New Zealand home loan affordability worsened slightly in June from May as the median house price nudged up faster than incomes, according to the latest "Roost Home Loan Affordability" report.

However, affordability is set to improve through July as average two year mortgage rates have dropped slightly and house prices are expected to be flat or falling.

The national median house price rose 0.7 per cent to NZ$352,500 in June from May, but remains down 2.2 per cent from a record high of NZ$360,500 in March.

This drove a slight deterioration in home loan affordability given the average 2 year mortgage rate was flat at 7.19 per cent.

The Roost Home Loan Affordability report measures the affordability nationally and regionally for income earners and households, taking into account house prices, interest rates and incomes.

Affordability improved significantly in Auckland, Northland and Queenstown as house prices dropped, but worsened in Christchurch where prices rose.

Affordability was best in Southland, Otago and Manawatu/Wanganui, while the Central Otago Lakes region continues to be the least affordable.

Affordability is better than its worst levels hit in early 2007 near the peak of the housing boom and interest rates, but has broadly deteriorated in the last 12 months as house prices rebounded in the wake of interest rate cuts in late 2008 and early 2009, the monthly measure - calculated by interest.co.nz in association with Roost found.

However, the national deterioration is not expected to extend into July as fixed mortgage rates have dropped and house prices are subdued.

"Fixed mortgage rates fell early in July after a fall in wholesale rates, which will improve the affordability equation for home buyers who choose to fix rather than float," said Roost spokeswoman Margaret Smith.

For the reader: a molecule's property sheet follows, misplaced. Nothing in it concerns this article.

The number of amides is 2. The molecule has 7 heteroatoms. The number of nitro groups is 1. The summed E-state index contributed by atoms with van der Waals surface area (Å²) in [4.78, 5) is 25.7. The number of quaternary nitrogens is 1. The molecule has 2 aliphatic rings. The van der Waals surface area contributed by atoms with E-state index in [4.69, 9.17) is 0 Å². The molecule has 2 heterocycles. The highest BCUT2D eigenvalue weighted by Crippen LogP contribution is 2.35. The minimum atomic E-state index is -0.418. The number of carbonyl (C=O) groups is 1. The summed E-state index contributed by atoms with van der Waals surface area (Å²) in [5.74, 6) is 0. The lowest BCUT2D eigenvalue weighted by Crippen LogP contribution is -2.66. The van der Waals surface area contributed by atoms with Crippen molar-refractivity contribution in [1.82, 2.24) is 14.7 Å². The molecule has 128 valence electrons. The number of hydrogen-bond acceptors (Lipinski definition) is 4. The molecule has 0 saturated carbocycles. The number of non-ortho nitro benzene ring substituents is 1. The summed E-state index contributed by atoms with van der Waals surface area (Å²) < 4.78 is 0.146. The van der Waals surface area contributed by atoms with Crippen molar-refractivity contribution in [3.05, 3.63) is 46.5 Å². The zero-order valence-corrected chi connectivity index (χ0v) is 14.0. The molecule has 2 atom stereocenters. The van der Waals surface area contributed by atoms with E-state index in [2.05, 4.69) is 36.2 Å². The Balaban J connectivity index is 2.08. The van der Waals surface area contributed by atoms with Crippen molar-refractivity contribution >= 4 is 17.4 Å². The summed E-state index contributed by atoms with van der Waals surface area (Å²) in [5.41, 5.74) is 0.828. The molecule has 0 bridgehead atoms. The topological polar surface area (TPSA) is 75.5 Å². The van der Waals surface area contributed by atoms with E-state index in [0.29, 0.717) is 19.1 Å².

"But the key for affordability in coming months will be house prices and whether the Reserve Bank continues to increase the Official Cash Rate," Smith said.

The Reserve Bank lifted the Official Cash Rate to 2.75 per cent from 2.5 per cent on June 10 and economists expect it to increase it again to 3 per cent on July 29.

Banks passed on the hike in the form of higher floating mortgage rates in late June, but in early July they cut longer term fixed mortgage rates by 0.25 per cent to 0.75 per cent in line with lower wholesale rates as markets worried about a double-dip recession in the global economy.

Most home owners are still on fixed mortgages, but an increasing number are choosing to float given floating rates at just under 6 per cent are still cheaper than longer term fixed rates at around 7 per cent.

The Roost Home Loan Affordability measure for all of New Zealand showed the proportion of a single median after tax income needed to service an 80% mortgage on a median house rose to 61.8 per cent from 61.4 per cent in May and remains above its 56.1 per cent level from June 2009.

The average 2 year fixed mortgage rate, which has been among the most popular with borrowers in recent years, was flat at 7.19% in June. But since the end of June the average two year fixed rate has dropped to 6.98 per cent, suggesting an improvement in affordability to come if house prices are flat or falling.

Average variable mortgage rates rose to 6.02 per cent in June from 5.86 per cent in May. Variable rates are expected to rise to well over 6 per cent by the end of 2010 as the Reserve Bank increases the Official Cash Rate.

Affordability hit its worst level of 83.4 per cent in March 2008 just after house prices peaked and 2 year mortgage rates were close to 10 per cent.

Many home buyers jumped in March, April and May of 2009 to take advantage of lower interest rates and look for bargains, which improved the number of houses sold and boosted prices. But short term mortgage interest rates flattened out in late March 2009 and longer term mortgage rates have bounced from their early 2009 lows.

House sales volumes flattened off in the last three months of 2009 and early 2010 as first home buyers and rental investors stayed away. The OCR hike in June and the May 20 budget moves to remove depreciation as a taxable expense for property investors has seen house sales drop a further 20 per cent during May and June.

Affordability is now difficult in Auckland, Wellington, Christchurch, Hamilton and Tauranga for those on a single median income, but homebuyers in smaller provincial cities will find home ownership much more affordable.

- INTEREST.CO.NZ